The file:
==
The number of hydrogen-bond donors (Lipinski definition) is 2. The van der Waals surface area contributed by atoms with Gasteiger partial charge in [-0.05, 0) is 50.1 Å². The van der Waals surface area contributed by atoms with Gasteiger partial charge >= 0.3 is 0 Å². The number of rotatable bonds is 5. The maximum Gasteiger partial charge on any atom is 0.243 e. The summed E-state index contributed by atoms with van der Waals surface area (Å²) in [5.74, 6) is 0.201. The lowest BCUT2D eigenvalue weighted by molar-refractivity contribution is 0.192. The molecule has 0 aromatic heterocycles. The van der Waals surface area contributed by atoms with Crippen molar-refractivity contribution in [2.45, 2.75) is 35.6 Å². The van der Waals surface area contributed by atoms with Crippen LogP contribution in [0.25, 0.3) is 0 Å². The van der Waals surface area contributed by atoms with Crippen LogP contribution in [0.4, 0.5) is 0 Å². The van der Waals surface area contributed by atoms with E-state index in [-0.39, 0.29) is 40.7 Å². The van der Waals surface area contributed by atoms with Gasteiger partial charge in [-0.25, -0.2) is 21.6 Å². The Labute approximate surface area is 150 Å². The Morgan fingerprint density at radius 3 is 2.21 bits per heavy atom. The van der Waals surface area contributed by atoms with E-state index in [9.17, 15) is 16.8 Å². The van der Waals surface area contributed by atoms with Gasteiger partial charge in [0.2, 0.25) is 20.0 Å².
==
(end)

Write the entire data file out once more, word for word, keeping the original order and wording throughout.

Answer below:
The number of hydrogen-bond donors (Lipinski definition) is 2. The van der Waals surface area contributed by atoms with Gasteiger partial charge in [-0.05, 0) is 50.1 Å². The van der Waals surface area contributed by atoms with Gasteiger partial charge >= 0.3 is 0 Å². The number of rotatable bonds is 5. The maximum Gasteiger partial charge on any atom is 0.243 e. The summed E-state index contributed by atoms with van der Waals surface area (Å²) in [5.74, 6) is 0.201. The lowest BCUT2D eigenvalue weighted by molar-refractivity contribution is 0.192. The molecule has 0 aromatic heterocycles. The van der Waals surface area contributed by atoms with Crippen molar-refractivity contribution in [2.45, 2.75) is 35.6 Å². The van der Waals surface area contributed by atoms with Crippen LogP contribution in [0.25, 0.3) is 0 Å². The van der Waals surface area contributed by atoms with Crippen LogP contribution in [0.4, 0.5) is 0 Å². The van der Waals surface area contributed by atoms with E-state index in [-0.39, 0.29) is 40.7 Å². The van der Waals surface area contributed by atoms with Gasteiger partial charge in [-0.25, -0.2) is 21.6 Å². The Labute approximate surface area is 150 Å². The Morgan fingerprint density at radius 3 is 2.21 bits per heavy atom. The van der Waals surface area contributed by atoms with E-state index in [9.17, 15) is 16.8 Å². The van der Waals surface area contributed by atoms with Gasteiger partial charge in [0.2, 0.25) is 20.0 Å².